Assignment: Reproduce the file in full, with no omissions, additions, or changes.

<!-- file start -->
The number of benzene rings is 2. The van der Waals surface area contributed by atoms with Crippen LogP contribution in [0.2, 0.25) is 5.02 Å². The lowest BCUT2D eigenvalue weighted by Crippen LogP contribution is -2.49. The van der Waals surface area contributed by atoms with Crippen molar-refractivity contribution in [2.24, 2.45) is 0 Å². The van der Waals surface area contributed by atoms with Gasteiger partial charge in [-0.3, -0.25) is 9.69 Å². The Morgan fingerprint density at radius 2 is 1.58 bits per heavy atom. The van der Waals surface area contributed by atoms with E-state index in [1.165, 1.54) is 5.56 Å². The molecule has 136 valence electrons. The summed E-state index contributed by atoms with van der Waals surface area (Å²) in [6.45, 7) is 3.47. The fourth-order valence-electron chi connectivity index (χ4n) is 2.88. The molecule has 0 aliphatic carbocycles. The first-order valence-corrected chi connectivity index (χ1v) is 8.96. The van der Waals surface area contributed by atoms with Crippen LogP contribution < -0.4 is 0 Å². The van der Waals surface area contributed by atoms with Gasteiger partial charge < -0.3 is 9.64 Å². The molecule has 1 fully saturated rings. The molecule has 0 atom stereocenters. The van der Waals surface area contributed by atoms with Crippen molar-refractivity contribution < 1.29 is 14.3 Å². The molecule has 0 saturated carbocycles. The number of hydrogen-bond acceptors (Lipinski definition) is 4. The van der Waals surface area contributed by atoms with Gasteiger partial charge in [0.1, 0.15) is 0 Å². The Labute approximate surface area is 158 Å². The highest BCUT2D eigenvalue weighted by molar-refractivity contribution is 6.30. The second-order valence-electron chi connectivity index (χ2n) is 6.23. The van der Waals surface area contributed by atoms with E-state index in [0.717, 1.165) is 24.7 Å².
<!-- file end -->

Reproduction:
The number of benzene rings is 2. The van der Waals surface area contributed by atoms with Crippen LogP contribution in [0.2, 0.25) is 5.02 Å². The lowest BCUT2D eigenvalue weighted by Crippen LogP contribution is -2.49. The van der Waals surface area contributed by atoms with Crippen molar-refractivity contribution in [2.24, 2.45) is 0 Å². The van der Waals surface area contributed by atoms with Gasteiger partial charge in [-0.3, -0.25) is 9.69 Å². The Morgan fingerprint density at radius 2 is 1.58 bits per heavy atom. The van der Waals surface area contributed by atoms with E-state index in [1.165, 1.54) is 5.56 Å². The molecule has 136 valence electrons. The summed E-state index contributed by atoms with van der Waals surface area (Å²) in [6.45, 7) is 3.47. The fourth-order valence-electron chi connectivity index (χ4n) is 2.88. The molecule has 0 aliphatic carbocycles. The first-order valence-corrected chi connectivity index (χ1v) is 8.96. The van der Waals surface area contributed by atoms with Crippen LogP contribution < -0.4 is 0 Å². The van der Waals surface area contributed by atoms with Gasteiger partial charge < -0.3 is 9.64 Å². The molecule has 1 fully saturated rings. The molecule has 0 atom stereocenters. The van der Waals surface area contributed by atoms with Crippen molar-refractivity contribution < 1.29 is 14.3 Å². The molecule has 0 saturated carbocycles. The number of hydrogen-bond acceptors (Lipinski definition) is 4. The van der Waals surface area contributed by atoms with Gasteiger partial charge in [0.1, 0.15) is 0 Å². The Labute approximate surface area is 158 Å². The highest BCUT2D eigenvalue weighted by molar-refractivity contribution is 6.30. The second-order valence-electron chi connectivity index (χ2n) is 6.23. The van der Waals surface area contributed by atoms with E-state index in [0.717, 1.165) is 24.7 Å².